Railways, education, banks and businesses
It may be hard to believe nowadays, but Switzerland was a poor country in 1819. Indeed, there were famines in some regions. In the course of the 19th century, hundreds of thousands of people emigrated from Switzerland in search of a better life.
Today, 200 years later, Switzerland is among the world’s wealthiest, most innovative and most competitive nations, and one of the most attractive countries for top talent.
Who, or what, was responsible for this spectacular progress? Alfred Escher, who would have celebrated his 200th birthday on February 20, 2019, was without doubt a key figure. He was instrumental in the creation of Switzerland’s railway network and the university now known as the Swiss Federal Institute of Technology Zurich (ETHZ), and he founded the Schweizerische Kreditanstalt, today’s Credit Suisse. As historian Joseph Jung points out, Escher’s support for railways, education and banks made Switzerland an attractive location for international businesses (p. 4).
Escher ranks among the greatest business leaders in history. But this Bulletin special issue, which marks the 200th anniversary of Escher’s birth, is not limited to a discussion of the past. It also takes a look into the future. Escher’s formula for success is as relevant today as it was in his day. A country needs infrastructure to achieve prosperity and progress. It needs education and research. It needs banks to provide loans and facilitate growth. And it needs entrepreneurs with the courage and vision to create new things.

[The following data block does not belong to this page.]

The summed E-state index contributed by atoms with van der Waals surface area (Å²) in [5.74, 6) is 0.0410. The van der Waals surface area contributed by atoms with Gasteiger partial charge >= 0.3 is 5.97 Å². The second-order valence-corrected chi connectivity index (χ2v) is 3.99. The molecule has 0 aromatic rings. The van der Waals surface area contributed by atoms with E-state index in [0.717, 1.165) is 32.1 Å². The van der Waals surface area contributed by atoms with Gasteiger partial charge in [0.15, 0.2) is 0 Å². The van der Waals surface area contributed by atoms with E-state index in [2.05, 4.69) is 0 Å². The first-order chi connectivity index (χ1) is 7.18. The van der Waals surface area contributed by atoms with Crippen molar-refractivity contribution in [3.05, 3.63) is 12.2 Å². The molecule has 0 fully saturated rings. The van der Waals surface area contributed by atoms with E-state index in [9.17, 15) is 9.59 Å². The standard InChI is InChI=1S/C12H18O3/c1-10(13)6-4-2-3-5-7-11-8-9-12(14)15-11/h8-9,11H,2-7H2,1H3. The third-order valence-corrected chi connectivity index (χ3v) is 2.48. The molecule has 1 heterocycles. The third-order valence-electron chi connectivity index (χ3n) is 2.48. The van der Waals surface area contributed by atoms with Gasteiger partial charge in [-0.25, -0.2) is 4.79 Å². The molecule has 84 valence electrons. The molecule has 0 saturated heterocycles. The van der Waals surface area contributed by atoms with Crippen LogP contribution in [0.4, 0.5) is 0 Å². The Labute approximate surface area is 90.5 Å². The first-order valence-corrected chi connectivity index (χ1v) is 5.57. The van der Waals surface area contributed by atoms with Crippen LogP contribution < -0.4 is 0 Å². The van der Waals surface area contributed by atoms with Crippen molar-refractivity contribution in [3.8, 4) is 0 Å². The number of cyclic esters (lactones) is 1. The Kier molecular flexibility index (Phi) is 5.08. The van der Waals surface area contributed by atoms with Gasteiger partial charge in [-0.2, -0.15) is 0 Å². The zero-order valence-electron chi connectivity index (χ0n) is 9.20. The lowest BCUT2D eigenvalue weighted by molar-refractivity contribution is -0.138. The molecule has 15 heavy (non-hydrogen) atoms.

Focusing on these four areas, this issue profiles people and projects that are shaping our future. They include 21 young female entrepreneurs from five continents who are moving the world forward (p. 10), as well as the New Silk Road, a monumental project designed to forge closer economic ties between Asia and Europe (p. 26).
This Bulletin special issue also contains something new: the first Credit Suisse Progress Barometer (p. 55), which reveals how the Swiss view social and economic progress. One thing is clear: There is still widespread popular support for visionary projects like those undertaken by Escher.
I hope you will find this issue both interesting and informative. Urs Rohner
Chairman of the Board of Directors of Credit Suisse Group
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